Artistic Cuts Along the Grain
As stone fabricators, we are passionate about beautifully cut countertops. Sometimes, that means finding the slab with the perfect grain for your kitchen. We can line up the cutout of your countertops on the slab so that the grain sweeps beautifully over your surface and each seam is nearly invisible. This is an artistic cut, though can often leave larger remnants from the unselected sections of the slab. A creative stone fabricator can often help you build a beautiful multi-surface counter with careful and artistic cuts through each unique grain.
Ways to Use Your Slab Remnants
If you bought a whole slab (or more) and have stone remnants, make use of them! There are some wonderful smaller pieces you can make with granite or marble remnants, and some remnants aren’t that small. Adorn smaller countertops, make a stone-topped table, or cap your mantlepiece. You can also have small items like platters and bowls crafted, use them for outdoor paving, or even have a chess boar etched into a remnant.
How to Measure for Granite Countertops
The main goal of measuring is to get the total square footage of your countertops, islands, and backsplashes. Knowing the square footage total will tell you how much stone to order and an estimate of the cost. Here are the simple steps to get you going:
Measure the length and width of the entire surface you want to be covered with granite in inches using your measuring tape.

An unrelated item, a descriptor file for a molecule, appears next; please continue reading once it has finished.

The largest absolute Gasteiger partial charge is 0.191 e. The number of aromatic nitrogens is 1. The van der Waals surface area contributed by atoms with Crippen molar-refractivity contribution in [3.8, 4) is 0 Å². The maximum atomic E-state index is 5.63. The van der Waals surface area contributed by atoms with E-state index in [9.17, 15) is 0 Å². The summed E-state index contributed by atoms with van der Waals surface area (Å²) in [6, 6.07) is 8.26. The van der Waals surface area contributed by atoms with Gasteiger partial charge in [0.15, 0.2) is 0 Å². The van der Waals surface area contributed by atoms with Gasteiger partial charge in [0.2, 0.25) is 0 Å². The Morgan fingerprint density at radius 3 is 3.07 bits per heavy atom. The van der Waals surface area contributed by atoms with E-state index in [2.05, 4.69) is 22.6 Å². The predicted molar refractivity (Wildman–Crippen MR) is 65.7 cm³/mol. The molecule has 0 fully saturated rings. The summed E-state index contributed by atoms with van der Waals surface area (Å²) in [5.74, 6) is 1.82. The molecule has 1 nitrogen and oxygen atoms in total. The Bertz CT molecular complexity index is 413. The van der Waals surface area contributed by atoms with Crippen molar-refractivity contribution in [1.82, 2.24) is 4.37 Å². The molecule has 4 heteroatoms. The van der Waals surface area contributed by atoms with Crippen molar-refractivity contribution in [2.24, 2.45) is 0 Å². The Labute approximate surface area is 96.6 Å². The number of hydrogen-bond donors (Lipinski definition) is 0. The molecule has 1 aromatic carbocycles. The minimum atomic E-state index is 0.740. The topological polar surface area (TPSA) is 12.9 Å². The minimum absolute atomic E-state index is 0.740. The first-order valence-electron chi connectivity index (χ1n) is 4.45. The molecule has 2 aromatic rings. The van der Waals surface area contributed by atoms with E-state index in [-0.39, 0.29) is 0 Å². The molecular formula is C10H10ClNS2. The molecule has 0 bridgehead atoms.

Multiply the length by the width. This will give you the total area in inches.
Divide the total area in inches by 144 to get the area in square feet. This conversion is important because most contractors and suppliers will communicate in square feet.
For example, the length of your countertop is 100 inches. Multiply it by the width which is usually around 26” (most cabinet boxes measure at 24”. The extra inches will account for the countertop’s overhang). 100 x 26 = 2,600 in square inches. 2,600 / 144 = 18.056 Square Feet.
Measure for the backsplash. This is done by multiplying the length of the countertop by 4 inches which is the standard backsplash height. Once again divide the product by 144 to get the area in square feet.
Repeat steps 1 to 3 for all countertops, islands, and other surfaces you intend to cover with granite.
We take measurements in the most accurate way possible like for this Black Galaxy and Giallo Rio granite kitchen. Take a look
Next Measurements to Take
Now, you need to convert this to square feet. Divide the total inches by 144, and you will have the final number. It has to be in square feet because most suppliers and contractors use that instead of inches. For example, say your countertop measures 200 x 26 inches including the overhang. Your backsplash is 26 x 4 inches, and the island is 60 x 26 inches. This equates to 5,200 inches + 104 inches + 1,560 inches, equaling 6,864 total inches. Divide that by 144, and you will have about 48 square feet.
You will also want to measure for your kitchen sink, whether you keep the one you have or install something new. If you are getting a new one, you’ll need to know its measurements and account for it when ordering your granite slab. With existing ones, Kitchen & Bath Classics recommends using a straight edge and a ruler. Put your straightedge along the top of the sink, insert the ruler into the depth and put its bottom edge near the drain.
Measure from that bottom point to the straight edge and write down this depth measurement. Then, measure the distance from the left side to the right. Finally, measure and record the distance from the sink’s back opening to its front; this is the total length.
Reader Success Stories
Anonymous Aug 23, 2017
“I greatly appreciated the specific, yet easy-to-understand instructions. It’s my first DIY countertop project!”